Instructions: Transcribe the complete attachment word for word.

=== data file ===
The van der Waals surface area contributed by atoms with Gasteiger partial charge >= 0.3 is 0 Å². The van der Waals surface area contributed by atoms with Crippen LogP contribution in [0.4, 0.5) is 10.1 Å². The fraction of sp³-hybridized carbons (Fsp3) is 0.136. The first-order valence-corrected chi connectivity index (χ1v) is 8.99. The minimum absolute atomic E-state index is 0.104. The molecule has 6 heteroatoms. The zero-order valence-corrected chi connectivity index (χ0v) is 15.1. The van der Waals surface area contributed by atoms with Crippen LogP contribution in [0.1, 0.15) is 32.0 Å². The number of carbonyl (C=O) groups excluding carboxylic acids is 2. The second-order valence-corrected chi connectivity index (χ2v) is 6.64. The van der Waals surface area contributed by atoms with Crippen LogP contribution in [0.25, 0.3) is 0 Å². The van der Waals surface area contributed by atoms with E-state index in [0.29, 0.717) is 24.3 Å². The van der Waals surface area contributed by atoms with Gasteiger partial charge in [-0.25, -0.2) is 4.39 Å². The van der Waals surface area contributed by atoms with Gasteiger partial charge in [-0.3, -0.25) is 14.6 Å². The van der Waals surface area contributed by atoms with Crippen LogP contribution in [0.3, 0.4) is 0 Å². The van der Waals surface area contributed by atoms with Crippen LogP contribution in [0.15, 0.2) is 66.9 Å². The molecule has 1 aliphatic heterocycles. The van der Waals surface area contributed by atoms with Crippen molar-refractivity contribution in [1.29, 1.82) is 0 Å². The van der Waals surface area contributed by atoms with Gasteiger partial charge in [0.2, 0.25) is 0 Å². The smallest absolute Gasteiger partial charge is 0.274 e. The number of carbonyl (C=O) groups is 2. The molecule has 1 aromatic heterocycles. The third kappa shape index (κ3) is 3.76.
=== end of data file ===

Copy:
The van der Waals surface area contributed by atoms with Gasteiger partial charge >= 0.3 is 0 Å². The van der Waals surface area contributed by atoms with Crippen LogP contribution in [0.4, 0.5) is 10.1 Å². The fraction of sp³-hybridized carbons (Fsp3) is 0.136. The first-order valence-corrected chi connectivity index (χ1v) is 8.99. The minimum absolute atomic E-state index is 0.104. The molecule has 6 heteroatoms. The zero-order valence-corrected chi connectivity index (χ0v) is 15.1. The van der Waals surface area contributed by atoms with Crippen LogP contribution in [0.1, 0.15) is 32.0 Å². The number of carbonyl (C=O) groups excluding carboxylic acids is 2. The second-order valence-corrected chi connectivity index (χ2v) is 6.64. The van der Waals surface area contributed by atoms with Crippen LogP contribution in [0.25, 0.3) is 0 Å². The van der Waals surface area contributed by atoms with E-state index in [0.29, 0.717) is 24.3 Å². The van der Waals surface area contributed by atoms with Gasteiger partial charge in [-0.25, -0.2) is 4.39 Å². The van der Waals surface area contributed by atoms with Gasteiger partial charge in [-0.3, -0.25) is 14.6 Å². The van der Waals surface area contributed by atoms with Crippen LogP contribution in [0.3, 0.4) is 0 Å². The van der Waals surface area contributed by atoms with Crippen LogP contribution in [0.15, 0.2) is 66.9 Å². The molecule has 1 aliphatic heterocycles. The van der Waals surface area contributed by atoms with Crippen molar-refractivity contribution in [1.29, 1.82) is 0 Å². The van der Waals surface area contributed by atoms with Gasteiger partial charge in [0.2, 0.25) is 0 Å². The smallest absolute Gasteiger partial charge is 0.274 e. The number of carbonyl (C=O) groups is 2. The molecule has 1 aromatic heterocycles. The third kappa shape index (κ3) is 3.76.